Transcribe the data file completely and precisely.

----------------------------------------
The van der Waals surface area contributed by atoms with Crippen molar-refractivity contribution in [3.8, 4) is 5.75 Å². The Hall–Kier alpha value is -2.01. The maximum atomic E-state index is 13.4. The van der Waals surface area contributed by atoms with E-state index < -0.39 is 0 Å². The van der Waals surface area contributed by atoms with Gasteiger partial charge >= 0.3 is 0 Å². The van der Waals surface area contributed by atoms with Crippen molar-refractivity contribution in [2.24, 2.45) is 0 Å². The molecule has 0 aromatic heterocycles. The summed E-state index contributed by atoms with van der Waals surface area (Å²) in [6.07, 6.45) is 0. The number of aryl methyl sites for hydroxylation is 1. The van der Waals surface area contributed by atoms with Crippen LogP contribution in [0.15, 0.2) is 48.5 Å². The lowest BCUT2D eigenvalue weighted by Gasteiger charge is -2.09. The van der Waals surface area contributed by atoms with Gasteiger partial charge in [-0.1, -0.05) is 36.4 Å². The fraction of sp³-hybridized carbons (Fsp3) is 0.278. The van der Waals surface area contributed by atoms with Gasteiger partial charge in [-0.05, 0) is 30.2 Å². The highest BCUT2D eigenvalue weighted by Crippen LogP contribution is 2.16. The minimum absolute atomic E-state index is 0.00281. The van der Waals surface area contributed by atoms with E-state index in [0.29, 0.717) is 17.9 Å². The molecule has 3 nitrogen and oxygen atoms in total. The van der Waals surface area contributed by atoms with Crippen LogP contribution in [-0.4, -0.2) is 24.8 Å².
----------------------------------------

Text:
The van der Waals surface area contributed by atoms with Crippen molar-refractivity contribution in [3.8, 4) is 5.75 Å². The Hall–Kier alpha value is -2.01. The maximum atomic E-state index is 13.4. The van der Waals surface area contributed by atoms with E-state index < -0.39 is 0 Å². The van der Waals surface area contributed by atoms with Gasteiger partial charge >= 0.3 is 0 Å². The van der Waals surface area contributed by atoms with Crippen molar-refractivity contribution in [2.24, 2.45) is 0 Å². The molecule has 0 aromatic heterocycles. The summed E-state index contributed by atoms with van der Waals surface area (Å²) in [6.07, 6.45) is 0. The number of aryl methyl sites for hydroxylation is 1. The van der Waals surface area contributed by atoms with Crippen LogP contribution in [0.15, 0.2) is 48.5 Å². The lowest BCUT2D eigenvalue weighted by Gasteiger charge is -2.09. The van der Waals surface area contributed by atoms with Gasteiger partial charge in [-0.1, -0.05) is 36.4 Å². The fraction of sp³-hybridized carbons (Fsp3) is 0.278. The van der Waals surface area contributed by atoms with Gasteiger partial charge in [-0.05, 0) is 30.2 Å². The highest BCUT2D eigenvalue weighted by Crippen LogP contribution is 2.16. The minimum absolute atomic E-state index is 0.00281. The van der Waals surface area contributed by atoms with E-state index in [0.29, 0.717) is 17.9 Å². The molecule has 3 nitrogen and oxygen atoms in total. The van der Waals surface area contributed by atoms with Crippen LogP contribution in [-0.4, -0.2) is 24.8 Å².